Understanding past environments
Did you know that seventeen lost pyramids were recently located in Egypt by the use of satellite remote sensing,
revealing sub-surface structures made from denser materials than the surface sand or silt?
Traditionally archaeologists gathered information from excavations and soil removed was discarded. Modern research allows soils exposed during excavation to become an important resource in understanding the past environment. Soil science has become another tool for the archaeologist, helping to focus excavations. Remote sensing techniques combined with field mapping can direct excavations to key sites and even to buried structures, ditches, and refuse dumps.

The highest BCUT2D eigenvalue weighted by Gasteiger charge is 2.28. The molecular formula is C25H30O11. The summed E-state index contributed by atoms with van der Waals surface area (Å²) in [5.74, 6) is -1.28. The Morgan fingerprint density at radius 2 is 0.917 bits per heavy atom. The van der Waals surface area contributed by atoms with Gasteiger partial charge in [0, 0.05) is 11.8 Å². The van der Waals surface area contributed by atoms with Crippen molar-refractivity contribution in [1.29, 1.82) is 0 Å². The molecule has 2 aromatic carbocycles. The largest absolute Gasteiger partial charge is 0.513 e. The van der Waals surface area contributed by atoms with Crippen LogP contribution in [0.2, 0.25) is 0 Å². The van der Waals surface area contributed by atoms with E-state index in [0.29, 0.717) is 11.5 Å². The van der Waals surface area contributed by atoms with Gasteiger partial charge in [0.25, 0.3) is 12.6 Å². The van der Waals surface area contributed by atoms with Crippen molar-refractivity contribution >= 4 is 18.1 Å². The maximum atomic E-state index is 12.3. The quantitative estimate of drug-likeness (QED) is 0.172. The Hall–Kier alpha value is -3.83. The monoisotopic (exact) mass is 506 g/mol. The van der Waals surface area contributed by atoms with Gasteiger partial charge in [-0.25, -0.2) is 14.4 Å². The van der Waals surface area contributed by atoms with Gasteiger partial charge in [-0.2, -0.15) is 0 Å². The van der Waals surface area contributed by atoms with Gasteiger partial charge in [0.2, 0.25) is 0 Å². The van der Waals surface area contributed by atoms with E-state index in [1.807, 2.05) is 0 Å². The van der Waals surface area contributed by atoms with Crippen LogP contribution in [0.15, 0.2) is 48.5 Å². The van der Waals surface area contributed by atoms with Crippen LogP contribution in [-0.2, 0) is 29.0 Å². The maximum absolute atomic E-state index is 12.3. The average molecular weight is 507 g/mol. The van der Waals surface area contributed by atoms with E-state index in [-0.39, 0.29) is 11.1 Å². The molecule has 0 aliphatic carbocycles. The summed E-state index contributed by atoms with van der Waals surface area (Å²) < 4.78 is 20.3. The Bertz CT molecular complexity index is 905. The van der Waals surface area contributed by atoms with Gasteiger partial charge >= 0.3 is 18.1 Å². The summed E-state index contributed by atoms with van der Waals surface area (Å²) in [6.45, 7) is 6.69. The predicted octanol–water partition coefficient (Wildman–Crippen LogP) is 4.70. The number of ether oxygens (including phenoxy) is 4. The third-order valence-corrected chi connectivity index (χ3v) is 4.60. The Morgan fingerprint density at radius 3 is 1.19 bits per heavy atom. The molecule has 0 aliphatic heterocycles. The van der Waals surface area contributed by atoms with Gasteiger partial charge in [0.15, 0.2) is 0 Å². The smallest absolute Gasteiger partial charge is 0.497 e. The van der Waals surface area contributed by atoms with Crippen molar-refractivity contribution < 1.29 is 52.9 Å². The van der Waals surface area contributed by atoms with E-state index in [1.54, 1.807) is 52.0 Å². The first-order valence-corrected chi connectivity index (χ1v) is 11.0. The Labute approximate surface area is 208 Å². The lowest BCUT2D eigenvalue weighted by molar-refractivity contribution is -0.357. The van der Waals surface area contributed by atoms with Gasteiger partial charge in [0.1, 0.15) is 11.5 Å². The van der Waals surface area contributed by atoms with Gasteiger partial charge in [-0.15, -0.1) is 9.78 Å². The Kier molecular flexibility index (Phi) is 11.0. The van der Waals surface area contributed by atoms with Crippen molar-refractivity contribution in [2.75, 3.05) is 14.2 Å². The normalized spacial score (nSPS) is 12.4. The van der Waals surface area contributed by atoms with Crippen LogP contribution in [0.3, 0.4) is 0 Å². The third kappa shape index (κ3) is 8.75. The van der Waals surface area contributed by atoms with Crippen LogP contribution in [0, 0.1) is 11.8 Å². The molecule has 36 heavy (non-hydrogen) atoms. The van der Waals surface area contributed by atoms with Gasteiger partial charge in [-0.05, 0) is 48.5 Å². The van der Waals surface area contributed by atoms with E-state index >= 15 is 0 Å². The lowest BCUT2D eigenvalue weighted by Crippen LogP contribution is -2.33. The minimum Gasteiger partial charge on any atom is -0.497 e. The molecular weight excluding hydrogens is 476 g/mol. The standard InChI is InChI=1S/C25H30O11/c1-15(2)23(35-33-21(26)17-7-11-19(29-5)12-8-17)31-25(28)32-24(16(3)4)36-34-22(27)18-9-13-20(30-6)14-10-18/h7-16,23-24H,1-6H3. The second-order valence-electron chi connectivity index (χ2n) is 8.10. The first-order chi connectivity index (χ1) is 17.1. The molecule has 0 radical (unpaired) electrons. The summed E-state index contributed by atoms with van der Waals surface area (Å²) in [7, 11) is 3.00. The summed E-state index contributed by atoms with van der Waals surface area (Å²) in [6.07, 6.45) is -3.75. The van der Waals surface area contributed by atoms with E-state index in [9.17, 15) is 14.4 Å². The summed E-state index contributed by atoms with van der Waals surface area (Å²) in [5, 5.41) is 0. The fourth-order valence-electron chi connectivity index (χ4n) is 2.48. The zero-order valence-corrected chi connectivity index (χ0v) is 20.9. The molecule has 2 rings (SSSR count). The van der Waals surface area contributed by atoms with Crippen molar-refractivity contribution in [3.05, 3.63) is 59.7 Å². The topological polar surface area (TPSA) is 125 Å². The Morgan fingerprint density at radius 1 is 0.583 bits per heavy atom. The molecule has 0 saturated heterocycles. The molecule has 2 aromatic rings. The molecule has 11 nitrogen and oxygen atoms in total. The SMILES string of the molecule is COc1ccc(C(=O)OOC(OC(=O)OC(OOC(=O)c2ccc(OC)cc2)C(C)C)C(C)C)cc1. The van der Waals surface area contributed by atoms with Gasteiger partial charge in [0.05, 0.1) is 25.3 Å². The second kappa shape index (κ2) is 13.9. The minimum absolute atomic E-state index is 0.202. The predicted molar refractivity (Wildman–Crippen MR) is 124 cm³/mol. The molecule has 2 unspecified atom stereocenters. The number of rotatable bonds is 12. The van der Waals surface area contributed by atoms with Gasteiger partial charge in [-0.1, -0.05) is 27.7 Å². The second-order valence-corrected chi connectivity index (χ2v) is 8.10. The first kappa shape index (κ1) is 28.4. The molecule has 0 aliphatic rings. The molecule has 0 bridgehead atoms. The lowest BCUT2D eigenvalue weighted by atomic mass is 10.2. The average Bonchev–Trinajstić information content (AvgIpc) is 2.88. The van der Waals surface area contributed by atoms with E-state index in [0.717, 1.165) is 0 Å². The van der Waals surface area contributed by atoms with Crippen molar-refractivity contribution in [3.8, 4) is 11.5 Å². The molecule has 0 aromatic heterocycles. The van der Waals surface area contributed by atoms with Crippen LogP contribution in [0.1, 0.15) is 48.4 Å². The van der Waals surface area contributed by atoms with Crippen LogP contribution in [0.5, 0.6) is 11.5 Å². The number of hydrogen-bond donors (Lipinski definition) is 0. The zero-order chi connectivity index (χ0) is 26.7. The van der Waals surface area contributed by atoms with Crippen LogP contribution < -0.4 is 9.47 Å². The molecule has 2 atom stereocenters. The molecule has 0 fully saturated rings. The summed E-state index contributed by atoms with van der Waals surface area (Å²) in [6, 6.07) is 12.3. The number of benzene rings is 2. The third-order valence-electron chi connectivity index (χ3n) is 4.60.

The goal of excavations is to illuminate past cultures or civilisations, including an understanding of the environment.
The study of buried soils reveals conditions at the time; pollen from agricultural crops explains farming practices. Artefacts are the real prize for the archaeologist and the soils in which an object is buried influence its preservation. Wood, leather and bone artefacts will survive well when air is absent in a soil and the site is waterlogged. Gold doesn't noticeably decay at all.